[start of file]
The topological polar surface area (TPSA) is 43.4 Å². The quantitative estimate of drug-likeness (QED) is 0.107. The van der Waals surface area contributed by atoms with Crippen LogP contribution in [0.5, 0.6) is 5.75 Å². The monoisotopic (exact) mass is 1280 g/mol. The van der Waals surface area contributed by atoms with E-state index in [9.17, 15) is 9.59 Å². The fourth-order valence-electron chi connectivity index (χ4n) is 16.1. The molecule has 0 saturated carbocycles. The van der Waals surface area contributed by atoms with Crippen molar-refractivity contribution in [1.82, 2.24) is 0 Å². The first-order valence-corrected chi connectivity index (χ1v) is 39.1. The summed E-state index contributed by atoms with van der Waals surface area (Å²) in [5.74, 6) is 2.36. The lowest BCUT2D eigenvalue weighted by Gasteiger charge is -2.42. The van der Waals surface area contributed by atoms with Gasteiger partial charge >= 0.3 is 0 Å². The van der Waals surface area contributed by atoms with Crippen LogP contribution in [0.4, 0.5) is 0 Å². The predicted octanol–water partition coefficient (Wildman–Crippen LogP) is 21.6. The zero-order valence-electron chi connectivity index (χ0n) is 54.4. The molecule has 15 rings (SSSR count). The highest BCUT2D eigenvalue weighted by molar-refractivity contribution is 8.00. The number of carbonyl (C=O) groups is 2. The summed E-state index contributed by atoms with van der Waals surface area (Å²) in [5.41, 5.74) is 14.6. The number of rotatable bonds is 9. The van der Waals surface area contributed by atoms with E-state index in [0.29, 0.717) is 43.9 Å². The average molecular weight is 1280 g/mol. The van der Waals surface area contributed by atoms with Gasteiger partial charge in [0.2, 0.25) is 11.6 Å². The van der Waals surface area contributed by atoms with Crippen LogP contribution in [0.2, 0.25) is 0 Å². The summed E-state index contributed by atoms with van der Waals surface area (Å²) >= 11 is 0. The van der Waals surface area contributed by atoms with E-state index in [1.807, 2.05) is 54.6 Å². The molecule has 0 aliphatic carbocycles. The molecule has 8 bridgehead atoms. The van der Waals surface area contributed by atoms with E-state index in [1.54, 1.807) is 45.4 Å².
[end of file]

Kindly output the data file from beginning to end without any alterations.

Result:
The topological polar surface area (TPSA) is 43.4 Å². The quantitative estimate of drug-likeness (QED) is 0.107. The van der Waals surface area contributed by atoms with Crippen LogP contribution in [0.5, 0.6) is 5.75 Å². The monoisotopic (exact) mass is 1280 g/mol. The van der Waals surface area contributed by atoms with E-state index in [9.17, 15) is 9.59 Å². The fourth-order valence-electron chi connectivity index (χ4n) is 16.1. The molecule has 0 saturated carbocycles. The van der Waals surface area contributed by atoms with Crippen molar-refractivity contribution in [1.82, 2.24) is 0 Å². The first-order valence-corrected chi connectivity index (χ1v) is 39.1. The summed E-state index contributed by atoms with van der Waals surface area (Å²) in [5.74, 6) is 2.36. The lowest BCUT2D eigenvalue weighted by Gasteiger charge is -2.42. The van der Waals surface area contributed by atoms with Gasteiger partial charge >= 0.3 is 0 Å². The van der Waals surface area contributed by atoms with Crippen LogP contribution in [0.4, 0.5) is 0 Å². The predicted octanol–water partition coefficient (Wildman–Crippen LogP) is 21.6. The zero-order valence-electron chi connectivity index (χ0n) is 54.4. The molecule has 15 rings (SSSR count). The highest BCUT2D eigenvalue weighted by molar-refractivity contribution is 8.00. The number of carbonyl (C=O) groups is 2. The summed E-state index contributed by atoms with van der Waals surface area (Å²) in [5.41, 5.74) is 14.6. The number of rotatable bonds is 9. The van der Waals surface area contributed by atoms with E-state index in [0.29, 0.717) is 43.9 Å². The average molecular weight is 1280 g/mol. The van der Waals surface area contributed by atoms with Gasteiger partial charge in [0.2, 0.25) is 11.6 Å². The van der Waals surface area contributed by atoms with Crippen LogP contribution in [0.2, 0.25) is 0 Å². The summed E-state index contributed by atoms with van der Waals surface area (Å²) >= 11 is 0. The van der Waals surface area contributed by atoms with E-state index in [1.807, 2.05) is 54.6 Å². The molecule has 0 aliphatic carbocycles. The molecule has 8 bridgehead atoms. The van der Waals surface area contributed by atoms with E-state index in [1.54, 1.807) is 45.4 Å².